The first year is often the most difficult for pond owners. Your pond may go from crystal clear one day to green the next. The water quality ups and downs that come with building a brand-new pond are commonly referred to as "New Pond Syndrome." Ponds need time to cultivate the beneficial bacteria that balance the ecosystem in the water and jumpstart the nitrogen cycle. Learn more about New Pond Syndrome and what you can do to prevent this common issue.
The Nitrogen Cycle
Ponds have their own way of naturally filtering small amounts of waste in the water–the nitrogen cycle. Fish waste and organic material, as it decays, release ammonia into the water, which in too large of quantities can quickly harm the fish and deplete the oxygen level. The beneficial bacteria turn this ammonia into nitrite and then into nitrate (which is less harmful). Aquatic plants absorb this nitrate, using it as food.
The beneficial bacteria grow on the liner, rocks, gravel, and other wet surfaces. They also needs oxygen to survive which is why having aeration is important, especially in the summertime. Beneficial bacteria are aerobic (requiring oxygen), and there are also anaerobic bacteria (don't need oxygen) in the pond. The anaerobic bacteria often live in the bottom of the pond where the oxygen levels are the lowest and slowly break down debris. These bacteria aren't efficient and, alone, aren't able to break down the debris before the ammonia harms fish or fuels and algae bloom.
Brand-new ponds often stay clear until fish are added. The New Pond Syndrome often results from adding fish or occurs after a storm. Fish increase the nutrient load for the pond, with any uneaten food and waste. Lawn and plant fertilizers contain high levels of phosphorous, nitrogen, and other nutrients that algae love. Without the beneficial bacteria able to break down this waste, the algae have an all-you-can-eat buffet and bloom. They can quickly turn a pond from clear to green with the right conditions.
While you may be tempted to add fish to your new pond immediately, this can trigger New Pond Syndrome. Your pond needs time (ideally a few months) to start building up good bacteria colonies. When you add fish, try adding one or two at a time to give your pond time to catch up. If you start adding fish and there is more waste than the bacteria can handle, it can lead to algae blooms.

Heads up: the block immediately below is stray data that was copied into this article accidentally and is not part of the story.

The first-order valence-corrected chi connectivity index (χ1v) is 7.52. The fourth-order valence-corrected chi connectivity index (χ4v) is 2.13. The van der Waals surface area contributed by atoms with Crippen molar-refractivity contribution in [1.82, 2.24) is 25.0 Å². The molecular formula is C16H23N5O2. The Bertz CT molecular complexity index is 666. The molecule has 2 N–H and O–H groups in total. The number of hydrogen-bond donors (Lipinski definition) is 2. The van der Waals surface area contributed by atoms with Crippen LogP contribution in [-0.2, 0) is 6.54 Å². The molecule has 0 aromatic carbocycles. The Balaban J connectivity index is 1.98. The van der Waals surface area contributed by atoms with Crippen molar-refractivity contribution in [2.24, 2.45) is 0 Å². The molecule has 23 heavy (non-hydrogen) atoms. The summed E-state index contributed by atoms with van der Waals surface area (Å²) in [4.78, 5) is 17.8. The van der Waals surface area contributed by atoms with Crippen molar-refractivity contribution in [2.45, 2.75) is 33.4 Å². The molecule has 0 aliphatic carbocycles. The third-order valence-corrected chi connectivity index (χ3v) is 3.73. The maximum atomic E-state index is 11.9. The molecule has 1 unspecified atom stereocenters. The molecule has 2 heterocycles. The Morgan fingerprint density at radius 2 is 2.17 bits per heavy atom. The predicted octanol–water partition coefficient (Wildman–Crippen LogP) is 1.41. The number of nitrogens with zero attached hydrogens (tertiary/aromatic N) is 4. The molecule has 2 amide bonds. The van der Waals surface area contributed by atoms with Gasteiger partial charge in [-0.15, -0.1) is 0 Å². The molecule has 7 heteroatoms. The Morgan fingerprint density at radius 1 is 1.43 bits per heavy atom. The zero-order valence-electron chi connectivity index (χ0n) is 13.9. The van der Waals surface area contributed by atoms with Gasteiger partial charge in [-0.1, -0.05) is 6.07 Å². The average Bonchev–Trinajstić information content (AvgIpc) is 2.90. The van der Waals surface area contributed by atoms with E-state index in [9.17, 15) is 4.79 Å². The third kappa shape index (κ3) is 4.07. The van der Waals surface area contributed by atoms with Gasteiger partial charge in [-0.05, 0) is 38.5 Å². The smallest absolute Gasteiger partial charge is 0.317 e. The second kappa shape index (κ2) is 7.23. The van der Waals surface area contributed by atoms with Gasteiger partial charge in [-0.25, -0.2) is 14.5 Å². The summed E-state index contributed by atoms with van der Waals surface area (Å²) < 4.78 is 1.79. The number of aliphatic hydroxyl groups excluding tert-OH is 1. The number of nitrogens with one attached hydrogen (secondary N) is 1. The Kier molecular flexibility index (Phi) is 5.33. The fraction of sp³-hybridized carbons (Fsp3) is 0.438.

Your existing pond can also suffer from New Pond Syndrome if you overclean and remove the beneficial bacteria. When doing a water change or deep cleaning, do not scrub the liner, rocks, or other areas where the bacteria could cultivate. A total water changeover with deep scrubbing often seems like the cure for a green pond. When you remove all of the pond's bacteria, you have to start from scratch, and the pond has to build up its bacteria colonies again, which takes time.
What You Can do to Avoid New Pond Syndrome
Test the Water
If your new pond is suddenly green, the first step is to do a water quality test to see what's happening. The test will tell you the exact levels of different contaminants and the pH. While the most common cause of new pond syndrome is adding fish before the pond has cultivated bacteria colonies, you could have excess nutrients from other sources like fertilizers.
Remove Chlorine and Contaminants
When building a new pond, once you add water, it needs to be treated with a de-chlorinator. If you have an existing pond, whenever you do a water change (full or partial), you need to treat the tap water to make it safe for your fish and plants. The smartpond Chlorine Remover plus Conditioner removes chlorine and other contaminants in the water that can harm your fish and plants. The conditioner also helps to destress your fish and build up their protective slime layer. Wait 24 hours after dosing the water before adding new fish.
Add Filtering Plants
The right aquatic plants can make the algae compete for resources. Algae need direct sunlight on the surface of the pond to bloom. Floating Plants take up this space and add shade to the water (which helps increase oxygen). Adding a combination of emergent (plants that root beneath the surface and bloom outside of the water) and submerged (grow entirely underwater) along with floating plants help to absorb the nutrients and naturally filter and oxygenate the water.
Use Biological Filtration
You can also help your new pond by adding biological filtration. The smartpond Pump Filter Box is a house for your pump and prevents debris from entering the pump and causing clogging. The Filter Box also contains bio balls which contain beneficial bacteria that can help filter the water as it passes through. It uses filter pads to mechanically filter the water too.
A brand-new pond needs time to adjust before it can handle large amounts of debris, fish waste, and nutrients from other sources. When a new pond quickly goes from crystal clear to green (often after adding fish), it's called New Pond syndrome. The pond doesn't have enough bacteria to break down the fish waste, and the overload of nutrients creates the perfect conditions for an algae bloom. When you build a new pond, it will take some time to cultivate the bacteria it needs to balance the ecosystem and have an efficient nitrogen cycle. You can help your new pond by using a chlorine remover to treat the tap water and add biological filtration.